“Hello darkness, my old friend…”
The soft whisper of those lyrics is what comes to my mind whenever I hear mention of The Graduate. A mere glimpse of the movie poster and I’m humming the haunting intro in my head. However, as a ringtone, they only remind me that my student loans are due once again.
Next year, The Graduate, a film that defined a generation, will celebrate the 50th anniversary of its 1967 release. Whether seeing it for the first or 50th time, the film’s humor, genuineness and (loss of?) innocence still resonate with audiences.
A quick surface summary of the film tells the story of a recent college grad, Ben Braddock (played by Dustin Hoffman). Ben unwittingly entangles himself in the web of the upper-crust Robinson’s, friends of his parents, who just happen to have an exquisitely beautiful daughter, Elaine. As he aimlessly searches for his life’s path, he is seduced by the very focused matriarch (and subject of the infamous Simon & Garfunkel hit), Mrs. Robinson. The role of Mrs. Robinson would come to define the already seasoned actress, Anne Bancroft and not launch, but skyrocket, Hoffman’s career, earning him the first of many Oscar nominations.
By now, I assume most everyone knows the story of The Graduate. If you don’t, I have no words other than, WHY NOT? The nervous energy of Ben Braddock mirrors the apprehension most of us have felt when questioning the direction of our adult lives. The best selling soundtrack is still today the best possible example of the flawless bond between movie and music.
Director, Mike Nichols brilliantly chose the songs of Simon & Garfunkel to capture the raw personality of the film. The songs provide a lyrical map, guiding the audience through the highs and lows of the story. In fact, the aesthetic cohesion between musical composition and the listless energy of Ben’s character was so well done that it has been parodied many times, from movies such as Old School and Wayne’s World 2 to shows like Arrested Development and The Simpsons.
Although the music should be credited as a major cast member, we cannot overlook the role the cinematography played in giving the film the longevity most masterpiece’s boast. This is specifically evident in the last scene, as Ben and Elaine are sitting together in the back of the bus. They have both for the first time done something that they were not supposed to do and they are excited and relieved, but as the tape continues to roll, a wave of doubt and apprehension appears to overcome them. In my opinion, this scene transcends the entire movie. It could have ended on a light, happy note. However, it artfully links back to the opening scene of the movie.
One thing that I find so incredible about this film is the way that audiences relate to it. The 20-somethings first watching it in 1967 were experiencing a lot of changes—both socially and politically—brought about by the Vietnam War, Civil Rights, Women’s Liberation and drug use. Some audiences saw Ben’s resistance to be a part of his parent’s conventional world as nothing more than a protest. Whereas others comprehended his actions as less of an act of rebellion and resistance, and more as a questioning of the values placed before him. However one interprets it, the feeling that seems to align with all audiences is the uncertainty of each person’s future. Reaching that pivotal moment in life, when you have to ask yourself, “Okay, what now?” seems to be synonymous with each generation.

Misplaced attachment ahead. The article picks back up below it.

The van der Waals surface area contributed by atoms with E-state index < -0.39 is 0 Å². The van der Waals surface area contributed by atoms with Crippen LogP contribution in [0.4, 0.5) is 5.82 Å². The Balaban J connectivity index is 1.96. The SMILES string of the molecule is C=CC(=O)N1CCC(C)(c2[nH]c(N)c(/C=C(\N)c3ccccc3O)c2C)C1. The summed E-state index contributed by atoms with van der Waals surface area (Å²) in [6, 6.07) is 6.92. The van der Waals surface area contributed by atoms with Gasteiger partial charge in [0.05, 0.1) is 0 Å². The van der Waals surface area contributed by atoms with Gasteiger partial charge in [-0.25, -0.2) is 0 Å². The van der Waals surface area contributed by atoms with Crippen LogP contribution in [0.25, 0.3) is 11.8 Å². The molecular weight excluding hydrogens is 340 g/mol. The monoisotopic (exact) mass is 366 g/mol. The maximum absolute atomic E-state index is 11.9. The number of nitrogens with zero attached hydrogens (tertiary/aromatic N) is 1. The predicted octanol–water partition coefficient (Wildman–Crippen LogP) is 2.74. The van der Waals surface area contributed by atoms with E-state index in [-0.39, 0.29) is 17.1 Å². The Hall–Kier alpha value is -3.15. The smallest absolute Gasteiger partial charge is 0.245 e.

I was inspired to re-watch the timeless classic, while seeing my little brother receive his high school diploma and prepare for the next 4 years of college. It prompted me to think back to my high school and college graduations. While each were filled with excitement for the next chapter of life, my graduation from college brought along a larger element of fear and uncertainty with it. It was the first time in my life where I didn’t know what was going to come next. For a lot of us, we grow up moving from grade to grade, from high school to college, then from college to the real world. Regardless of what is happening in the world at the time, most of us can relate to the distressing and sometimes haunting ambiguity of the future.
My rating: ★★★★★
One thought on “#24. The Graduate (1967)”
Benjamin spends the remainder of the summer drifting around in the pool by day, purposefully neglecting to select a graduate school, and seeing Mrs. Robinson at the hotel by night. He discovers that he and Mrs. Robinson have nothing to talk about. However, after Benjamin pesters her one evening, Mrs. Robinson reveals that she entered into a loveless marriage when she accidentally became pregnant with Elaine. Both Mr. Robinson and Benjamin’s parents encourage him to call Elaine, but, in private, Mrs. Robinson forbids it.